The United States mostly lies between the 30th and 45th parallels — now isn't that just the very best of temperate climes? A review of Bargaining for Eden: The Fight for the Last Open Spaces in America by Stephen Trimble. American Pastoral: A review of Ken Burns's works on the National Parks. The phenomenon of public gathering is by no means unique to America, but the contemporary U.S. landscape is full of environments, both built and natural, with an undeniable magnetism for crowds. The easy way to purify our geography: If it's named for a scoundrel, change the namesake. The strange fruit of desperation: How con men and paranoiacs learned to love the Hardin huskow. Jane Ciabattari on Writing the West: The stories told in these books arise from this bitterly inhospitable, starkly beautiful landscape. Welcome to Ecotopia: As the Pacific Northwest goes green, it is becoming more estranged with the rest of the country. In Salt Lake City’s suburbs, the newest great dead American economy lies in wake atop the rumblings of the last one. Why is Joel Kotkin extolling the virtues of suburbia? Immigrants and the Suburban Influx: They used to flock to big cities — that's changing, as the Atlanta suburb of Gwinnett County is discovering. To the people of the small American city of Fort Hood, Texas, war is nothing new. To live in a small town is to be connected, and not electronically or digitally; rather, it means to be connected to people in the flesh, to actual places, to land and buildings, to a common past. Can old-fashioned New England ingenuity solve some of our most intractable global problems? Bill McKibben on how New England can save the world (and part 2). Vermont Libre: Imagine Free Vermont, the Switzerland of North America — but why doesn't Vermont just annex itself to Canada and get it over with?

From the Mises Institute, an essay on a libertarian approach to the ethics and economics of adoption in Haiti — and a defense of orphanages. The Puppet Master and the Apprentice: Ronnie Burkett, one of the world’s great puppeteers finds renewal — for himself and his art form — in mentorship. Behind the consumer agency idea is fiery advocate Elizabeth Warren. The world that Tiger Woods created — golf as a lucrative sport, golf as pop culture — is deep in the rough; can he get it back out? From New Statesman, a special issue on David Cameron and the conservatives. A review of Red Tory: How Left and Right Have Broken Britain and How We Can Fix it by Phillip Blond. Is civility dead, and and if not, are social media trying to kill it? An interview with Tony Judt: "I am not pessimistic in the very long run". Retrieving the idea of progress: Brian O’Connor explains why Adorno is not the enemy of the Enlightenment. Experiments suggest rats are able to cooperate and adjust tactics depending on the strategy of their opponent, when put in a Prisoner’s Dilemma scenario. Capitalists beware: No less a journal than Nature has just published a paper proving conclusively that the human brain is a Communist. What's fascinating in the steady onslaught of new incidences of previous cover-ups of child rape and molestation in the Catholic hierarchy is the notion that the hierarchs tended to see child rape as a sin rather than a crime. Matt Taibbi on how the Catholic Church is a criminal enterprise. A review of How Many Friends Does One Person Need? Dunbar's Number and Other Evolutionary Quirks by Robin Dunbar. You’ve come a long way, maybe?: Nicole Rudick reviews Mom by Rebecca Jo Plant. From Writ, Steve Sheppard on how the torture lawyers broke the law, and why they must be punished.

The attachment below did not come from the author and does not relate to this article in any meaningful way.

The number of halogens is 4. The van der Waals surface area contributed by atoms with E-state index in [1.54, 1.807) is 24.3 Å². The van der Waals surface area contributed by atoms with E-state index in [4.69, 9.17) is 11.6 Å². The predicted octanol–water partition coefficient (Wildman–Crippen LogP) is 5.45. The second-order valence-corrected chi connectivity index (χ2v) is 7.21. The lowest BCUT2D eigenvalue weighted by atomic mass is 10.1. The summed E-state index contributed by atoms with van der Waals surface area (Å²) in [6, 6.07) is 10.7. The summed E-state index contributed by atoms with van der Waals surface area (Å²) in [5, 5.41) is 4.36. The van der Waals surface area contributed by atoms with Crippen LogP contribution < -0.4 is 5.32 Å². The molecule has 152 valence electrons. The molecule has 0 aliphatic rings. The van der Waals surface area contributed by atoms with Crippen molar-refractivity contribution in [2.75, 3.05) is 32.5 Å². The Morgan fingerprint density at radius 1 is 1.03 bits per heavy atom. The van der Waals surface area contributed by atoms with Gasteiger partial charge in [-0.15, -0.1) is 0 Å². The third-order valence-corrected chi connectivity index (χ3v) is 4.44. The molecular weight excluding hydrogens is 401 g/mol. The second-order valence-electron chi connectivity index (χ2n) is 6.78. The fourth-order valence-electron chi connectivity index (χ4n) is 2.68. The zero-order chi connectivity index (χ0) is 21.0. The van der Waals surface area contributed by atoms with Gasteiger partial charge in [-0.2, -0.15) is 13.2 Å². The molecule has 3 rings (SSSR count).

Not human, not Neanderthal, what is she? Researchers identify possible new human group with DNA from bone (and more and more and more). A look at 6 human character flaws (that saved the species). A caring god would not have designed us like this: A review of Inside the Human Genome: A Case for Non-intelligent Design by John Avise (and more). The first chapter from Genetics For Dummies by Tara Rodden Robinson. It's not just financial markets that experience bubbles, society does too — and the Human Genome Project is a perfect example. Do-it-yourself genetic engineering: In the burgeoning field of synthetic biology, even amateur scientists are building life forms. The real promise of synthetic biology: Scientists are closing in on the ability to make life from scratch, with potential consequences both good and bad. Life's code rewritten in four-letter words: A totally new genetic code has been devised, along with the machinery that could make it a biological reality. Reinventing life: A look at the strange and wondrous science of biological technology. A review of How to Defeat Your Own Clone: And Other Tips for Surviving the Biotech Revolution by Kyle Kurpinski and Terry D. Johnson. DNA meets the distribution channel: Reaching the potential of personalized medicine is as much a matter of logistics as science. A review of Who Owns You: The Corporate Gold-Rush to Patent Your Genes by David Koepsell. Who owns your DNA?: Why patenting genes is a bad idea. A review of Observing Bioethics by Renee Fox and Judith Swazey. How might the new Bioethics Commission operate? Fortunately, we have some idea because its new chair, Amy Gutmann, outlined her views on how bioethics commissions should be run. Henry Louis Gates's latest televised genetic odyssey is rich in emotion but lacking in context.